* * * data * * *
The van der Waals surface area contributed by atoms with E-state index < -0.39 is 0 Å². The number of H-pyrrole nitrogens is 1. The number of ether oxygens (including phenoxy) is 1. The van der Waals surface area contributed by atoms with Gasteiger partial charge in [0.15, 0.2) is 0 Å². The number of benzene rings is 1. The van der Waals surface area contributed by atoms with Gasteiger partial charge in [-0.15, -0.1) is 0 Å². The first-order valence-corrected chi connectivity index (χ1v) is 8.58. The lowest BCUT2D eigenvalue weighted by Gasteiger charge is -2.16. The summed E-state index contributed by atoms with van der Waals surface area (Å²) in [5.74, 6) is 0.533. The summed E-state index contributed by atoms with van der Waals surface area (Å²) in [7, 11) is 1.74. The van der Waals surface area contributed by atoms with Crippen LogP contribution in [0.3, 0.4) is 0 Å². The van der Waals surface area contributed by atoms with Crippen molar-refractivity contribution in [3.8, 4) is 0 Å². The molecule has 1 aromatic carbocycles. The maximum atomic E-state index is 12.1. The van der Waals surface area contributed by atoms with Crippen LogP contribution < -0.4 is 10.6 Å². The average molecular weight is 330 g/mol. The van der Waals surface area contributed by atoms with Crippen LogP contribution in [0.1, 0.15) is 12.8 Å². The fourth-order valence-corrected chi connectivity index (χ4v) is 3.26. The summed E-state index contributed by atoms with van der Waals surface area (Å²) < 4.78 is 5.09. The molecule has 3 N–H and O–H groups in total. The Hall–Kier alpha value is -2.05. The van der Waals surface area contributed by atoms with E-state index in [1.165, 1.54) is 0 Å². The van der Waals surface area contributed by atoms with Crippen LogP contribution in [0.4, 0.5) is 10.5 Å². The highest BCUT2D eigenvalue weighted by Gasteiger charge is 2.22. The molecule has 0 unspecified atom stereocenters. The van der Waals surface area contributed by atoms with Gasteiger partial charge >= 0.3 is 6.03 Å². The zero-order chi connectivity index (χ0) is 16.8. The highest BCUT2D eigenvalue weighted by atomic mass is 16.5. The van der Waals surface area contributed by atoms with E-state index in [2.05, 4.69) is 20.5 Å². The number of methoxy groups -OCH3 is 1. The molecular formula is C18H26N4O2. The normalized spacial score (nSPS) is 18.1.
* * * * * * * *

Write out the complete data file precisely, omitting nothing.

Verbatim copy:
The van der Waals surface area contributed by atoms with E-state index < -0.39 is 0 Å². The number of H-pyrrole nitrogens is 1. The number of ether oxygens (including phenoxy) is 1. The van der Waals surface area contributed by atoms with Gasteiger partial charge in [0.15, 0.2) is 0 Å². The number of benzene rings is 1. The van der Waals surface area contributed by atoms with Gasteiger partial charge in [-0.15, -0.1) is 0 Å². The first-order valence-corrected chi connectivity index (χ1v) is 8.58. The lowest BCUT2D eigenvalue weighted by Gasteiger charge is -2.16. The summed E-state index contributed by atoms with van der Waals surface area (Å²) in [5.74, 6) is 0.533. The summed E-state index contributed by atoms with van der Waals surface area (Å²) in [7, 11) is 1.74. The van der Waals surface area contributed by atoms with Crippen LogP contribution in [0.3, 0.4) is 0 Å². The van der Waals surface area contributed by atoms with Crippen molar-refractivity contribution in [3.8, 4) is 0 Å². The molecule has 1 aromatic carbocycles. The maximum atomic E-state index is 12.1. The van der Waals surface area contributed by atoms with Crippen LogP contribution < -0.4 is 10.6 Å². The average molecular weight is 330 g/mol. The van der Waals surface area contributed by atoms with Crippen LogP contribution in [0.1, 0.15) is 12.8 Å². The fourth-order valence-corrected chi connectivity index (χ4v) is 3.26. The summed E-state index contributed by atoms with van der Waals surface area (Å²) < 4.78 is 5.09. The molecule has 3 N–H and O–H groups in total. The Hall–Kier alpha value is -2.05. The van der Waals surface area contributed by atoms with E-state index in [1.165, 1.54) is 0 Å². The van der Waals surface area contributed by atoms with Crippen LogP contribution in [0.4, 0.5) is 10.5 Å². The highest BCUT2D eigenvalue weighted by Gasteiger charge is 2.22. The molecule has 0 unspecified atom stereocenters. The van der Waals surface area contributed by atoms with Gasteiger partial charge >= 0.3 is 6.03 Å². The zero-order chi connectivity index (χ0) is 16.8. The highest BCUT2D eigenvalue weighted by atomic mass is 16.5. The van der Waals surface area contributed by atoms with E-state index in [2.05, 4.69) is 20.5 Å². The number of methoxy groups -OCH3 is 1. The molecular formula is C18H26N4O2. The normalized spacial score (nSPS) is 18.1.